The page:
|Latin: Universitas Gonzagae|
|Motto||Ad majorem Dei gloriam (Latin)|
Motto in English
|For the Greater Glory of God|
|Established||September 17, 1887|
|Affiliation||Roman Catholic (Jesuit)|
|Endowment||$164.9 million (2014)|
|Location||Spokane, Washington, USA
|Campus||Urban, 131 acres (53.0 ha)|
|Fight song||"Go, Gonzaga!"|
|Athletics||NCAA Division I – WCC|
|Sports||16 varsity sports teams
(8 men's and 8 women's)
|Mascot||Spike the Bulldog|
Gonzaga University is a private Roman Catholic university located in Spokane, Washington, United States. Founded in 1887 by the Society of Jesus, it is one of 28 member institutions of the Association of Jesuit Colleges and Universities. It is named for the young Jesuit saint Aloysius Gonzaga. The campus houses 105 buildings on 131 acres (53 ha) of grassland along the Spokane River, in a residential setting one-half-mile (0.8 km) from downtown Spokane.
The university offers bachelor's degrees, master's degrees, and doctoral degrees through its seven colleges, the College of Arts and Sciences, School of Business Administration, School of Education, School of Engineering & Applied Science, School of Law, School of Nursing and Human Physiology, and the School of Professional Studies.
- 1 Campus
- 2 Organization and Administration
- 3 Academics
- 4 Athletics
- 5 Student Life
- 6 Student Publications
- 7 Notable Alumni
- 8 See also
- 9 References
- 10 External links
Gonzaga campus consists of 105 buildings located on 131 acres. The university is home to two large libraries. Foley Center Library is Gonzaga's main graduate and undergraduate library, opened in 1992. Chastek Law Library primarily serves the Gonzaga University School of Law, erected in 2000. The Rosauer School of Education building was completed in 1994.
Gonzaga is host to many unique pieces of artwork, many devoted to historical religious figures and prominent Catholics. Among the most notable are statues of St. Ignatius, St. Joseph, St. Aloysius, and alumnus Bing Crosby. The Jundt Art Center and Museum established in 1995 also features a variety of artwork from differing periods. The spires of St. Aloysius Church are a landmark of the Spokane area.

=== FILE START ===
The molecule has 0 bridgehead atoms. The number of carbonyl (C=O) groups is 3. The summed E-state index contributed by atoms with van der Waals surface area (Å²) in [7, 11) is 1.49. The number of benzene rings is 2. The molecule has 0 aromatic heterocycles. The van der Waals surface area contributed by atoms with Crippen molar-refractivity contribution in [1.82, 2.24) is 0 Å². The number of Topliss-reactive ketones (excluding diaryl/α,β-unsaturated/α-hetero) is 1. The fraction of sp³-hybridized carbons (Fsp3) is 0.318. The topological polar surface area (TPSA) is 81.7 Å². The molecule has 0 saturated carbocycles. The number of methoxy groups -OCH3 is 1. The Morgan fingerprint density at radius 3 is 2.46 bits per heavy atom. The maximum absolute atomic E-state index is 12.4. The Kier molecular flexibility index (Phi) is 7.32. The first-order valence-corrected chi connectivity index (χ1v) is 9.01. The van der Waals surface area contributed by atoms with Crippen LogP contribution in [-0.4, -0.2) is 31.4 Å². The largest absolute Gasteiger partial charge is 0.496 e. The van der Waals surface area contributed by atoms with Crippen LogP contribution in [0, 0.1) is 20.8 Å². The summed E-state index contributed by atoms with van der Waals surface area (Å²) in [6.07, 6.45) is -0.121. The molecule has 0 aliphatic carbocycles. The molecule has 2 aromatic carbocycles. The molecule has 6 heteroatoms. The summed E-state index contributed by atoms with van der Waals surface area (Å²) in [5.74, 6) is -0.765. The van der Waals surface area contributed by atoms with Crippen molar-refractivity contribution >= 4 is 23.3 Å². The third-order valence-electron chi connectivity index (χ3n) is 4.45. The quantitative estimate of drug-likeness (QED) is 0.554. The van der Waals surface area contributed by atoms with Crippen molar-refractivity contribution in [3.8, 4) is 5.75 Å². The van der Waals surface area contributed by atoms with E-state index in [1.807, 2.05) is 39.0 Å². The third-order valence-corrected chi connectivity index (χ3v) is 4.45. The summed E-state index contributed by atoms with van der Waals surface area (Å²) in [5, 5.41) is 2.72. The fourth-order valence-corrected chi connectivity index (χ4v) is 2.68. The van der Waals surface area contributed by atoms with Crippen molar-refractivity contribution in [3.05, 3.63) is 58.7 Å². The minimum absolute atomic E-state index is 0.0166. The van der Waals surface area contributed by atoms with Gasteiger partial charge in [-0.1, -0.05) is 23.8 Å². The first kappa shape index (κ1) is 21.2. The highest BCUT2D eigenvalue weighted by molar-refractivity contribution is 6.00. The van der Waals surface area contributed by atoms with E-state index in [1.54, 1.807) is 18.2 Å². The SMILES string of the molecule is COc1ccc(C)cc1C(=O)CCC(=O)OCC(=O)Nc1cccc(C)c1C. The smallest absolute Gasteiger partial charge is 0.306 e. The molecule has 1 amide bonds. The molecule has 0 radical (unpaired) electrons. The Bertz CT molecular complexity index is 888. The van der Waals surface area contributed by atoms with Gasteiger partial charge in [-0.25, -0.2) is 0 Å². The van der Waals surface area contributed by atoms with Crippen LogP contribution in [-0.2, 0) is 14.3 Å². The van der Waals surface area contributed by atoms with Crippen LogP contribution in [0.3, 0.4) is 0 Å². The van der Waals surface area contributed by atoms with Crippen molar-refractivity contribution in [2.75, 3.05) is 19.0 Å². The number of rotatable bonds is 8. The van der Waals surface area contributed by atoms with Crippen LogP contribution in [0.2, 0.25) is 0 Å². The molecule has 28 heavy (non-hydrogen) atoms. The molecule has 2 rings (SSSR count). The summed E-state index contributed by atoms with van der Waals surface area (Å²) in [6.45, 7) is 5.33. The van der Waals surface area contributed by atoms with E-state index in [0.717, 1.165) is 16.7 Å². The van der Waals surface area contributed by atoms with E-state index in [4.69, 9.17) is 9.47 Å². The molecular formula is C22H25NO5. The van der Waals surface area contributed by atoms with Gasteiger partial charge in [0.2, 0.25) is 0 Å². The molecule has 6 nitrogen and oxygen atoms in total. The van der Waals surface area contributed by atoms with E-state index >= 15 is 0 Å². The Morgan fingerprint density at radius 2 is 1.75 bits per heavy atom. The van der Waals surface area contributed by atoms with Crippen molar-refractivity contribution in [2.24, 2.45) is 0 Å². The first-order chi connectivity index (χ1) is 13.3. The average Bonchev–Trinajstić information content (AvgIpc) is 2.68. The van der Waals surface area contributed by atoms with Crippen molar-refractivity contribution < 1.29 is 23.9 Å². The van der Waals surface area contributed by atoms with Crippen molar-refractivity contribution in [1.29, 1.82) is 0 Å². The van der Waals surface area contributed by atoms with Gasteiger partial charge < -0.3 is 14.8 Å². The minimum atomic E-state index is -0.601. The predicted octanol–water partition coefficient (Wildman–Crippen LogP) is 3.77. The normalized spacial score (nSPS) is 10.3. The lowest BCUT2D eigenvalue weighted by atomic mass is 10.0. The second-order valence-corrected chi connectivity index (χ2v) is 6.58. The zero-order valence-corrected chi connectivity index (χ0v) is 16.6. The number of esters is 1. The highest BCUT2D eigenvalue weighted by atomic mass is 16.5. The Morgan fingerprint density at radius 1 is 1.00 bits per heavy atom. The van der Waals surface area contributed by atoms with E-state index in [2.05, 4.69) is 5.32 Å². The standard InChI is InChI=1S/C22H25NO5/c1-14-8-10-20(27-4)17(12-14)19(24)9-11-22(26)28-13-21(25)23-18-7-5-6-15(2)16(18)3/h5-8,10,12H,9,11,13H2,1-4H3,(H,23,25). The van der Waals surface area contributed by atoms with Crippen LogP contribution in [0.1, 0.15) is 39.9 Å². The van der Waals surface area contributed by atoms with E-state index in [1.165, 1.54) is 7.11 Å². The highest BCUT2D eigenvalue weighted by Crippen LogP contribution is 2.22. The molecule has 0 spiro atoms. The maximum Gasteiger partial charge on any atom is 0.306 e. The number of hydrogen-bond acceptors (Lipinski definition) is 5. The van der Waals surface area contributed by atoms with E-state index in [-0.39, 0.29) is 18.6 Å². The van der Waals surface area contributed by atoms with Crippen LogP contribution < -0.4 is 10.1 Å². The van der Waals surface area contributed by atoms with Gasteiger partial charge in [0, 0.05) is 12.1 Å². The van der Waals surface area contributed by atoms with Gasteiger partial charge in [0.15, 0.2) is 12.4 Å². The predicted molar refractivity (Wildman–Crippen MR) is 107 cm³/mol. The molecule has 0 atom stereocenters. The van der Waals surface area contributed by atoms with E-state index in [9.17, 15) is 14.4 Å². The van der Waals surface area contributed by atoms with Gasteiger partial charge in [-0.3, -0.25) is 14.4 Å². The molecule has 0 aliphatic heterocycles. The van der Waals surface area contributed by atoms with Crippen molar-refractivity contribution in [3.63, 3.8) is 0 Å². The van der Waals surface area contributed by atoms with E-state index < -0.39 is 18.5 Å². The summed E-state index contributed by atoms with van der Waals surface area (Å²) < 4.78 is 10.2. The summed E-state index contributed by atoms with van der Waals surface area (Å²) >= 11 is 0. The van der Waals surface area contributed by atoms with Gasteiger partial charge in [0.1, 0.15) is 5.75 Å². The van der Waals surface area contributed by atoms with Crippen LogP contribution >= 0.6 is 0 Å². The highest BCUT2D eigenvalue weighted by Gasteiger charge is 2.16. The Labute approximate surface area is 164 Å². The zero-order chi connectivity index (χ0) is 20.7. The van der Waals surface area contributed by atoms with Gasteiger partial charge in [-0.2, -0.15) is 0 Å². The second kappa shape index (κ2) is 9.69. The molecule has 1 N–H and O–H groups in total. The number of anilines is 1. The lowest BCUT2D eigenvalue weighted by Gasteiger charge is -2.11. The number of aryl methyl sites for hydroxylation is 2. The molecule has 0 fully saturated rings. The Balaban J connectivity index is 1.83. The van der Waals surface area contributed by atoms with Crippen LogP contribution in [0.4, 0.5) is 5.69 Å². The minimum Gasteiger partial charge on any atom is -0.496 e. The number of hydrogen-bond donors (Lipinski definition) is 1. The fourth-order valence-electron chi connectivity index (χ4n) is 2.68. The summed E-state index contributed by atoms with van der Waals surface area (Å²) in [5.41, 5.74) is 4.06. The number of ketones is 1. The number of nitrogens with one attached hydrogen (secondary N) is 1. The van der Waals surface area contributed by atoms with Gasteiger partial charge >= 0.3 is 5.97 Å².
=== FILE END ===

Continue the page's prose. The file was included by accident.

Due to an expanding student body, Gonzaga is currently constructing a projected $60 million building that will serve as the new center of campus. The John J. Hemmingson Center, the new Circulus Omnium Gonzagaorum (COG), will replace the former COG that was utilized by students for over 60 years. The three-story, 167,000-square-foot (15,500 m2) building will feature modern architecture and an all-glass exterior. Completion is estimated in Fall 2015.
The university is also building the Myrtle Woldson Performing Arts Center, including a 750-seat theater.
Organization and Administration
The 2014–15 operating budget is $246.7 million, with an annual payroll of $75 million.
The university is divided into seven colleges or schools:
- College of Arts and Sciences
- School of Business Administration
- School of Education
- School of Engineering & Applied Science
- School of Law
- School of Nursing and Human Physiology
- School of Professional Studies
|U.S. News & World Report||3|
Gonzaga is nationally recognized for its academics. Gonzaga is tied for 3rd in the U.S. News & World Report 2015 rankings of Regional Universities in the West. The School of Engineering and Applied Science is the No. 22 (tie with seven other schools) best undergraduate engineering program nationwide (among engineering schools whose highest degree is a bachelor’s or master’s). Moreover, Gonzaga is ranked the 2nd best value school in the west. Gonzaga’s part-time Master of Business Administration program is ranked the 85th best. Forbes ranks Gonzaga as the 175th best private school in the country and 44th in the West. Additionally, Gonzaga is listed among The Princeton Review's rankings of the best 378 colleges and in the Fiske Guide to Colleges, which ranks 336 colleges in the United States, Canada and England.
Gonzaga's liberal arts tradition lies in its core curriculum, which integrates philosophy, religious studies, mathematics, literature, natural and social sciences, and extensive writing in each major discipline. Gonzaga offers studies in 92 fields and 26 graduate programs. In addition, Gonzaga offers programs in preparation for professional schools in business, education, engineering, dentistry, divinity/theology, law, medicine, nursing and veterinary medicine. Gonzaga also sponsors an Army ROTC program which prepares students to become commissioned officers upon graduation. Additionally, Gonzaga partners with Bishop White Seminary, located next to the campus, to prepare Catholic seminarians for the priesthood. Students may study abroad at Gonzaga's campus in Florence, Italy, or at other programs in Australia, Benin, British West Indies, China, Costa Rica, England, France, Japan, Kenya, Mexico, Spain and Zambia.
Gonzaga's admission standards are considered "more selective" by U.S. News & World Report.
The average class size is 23 students, and there are 418 employed faculty; the student/faculty ratio is 11.5:1.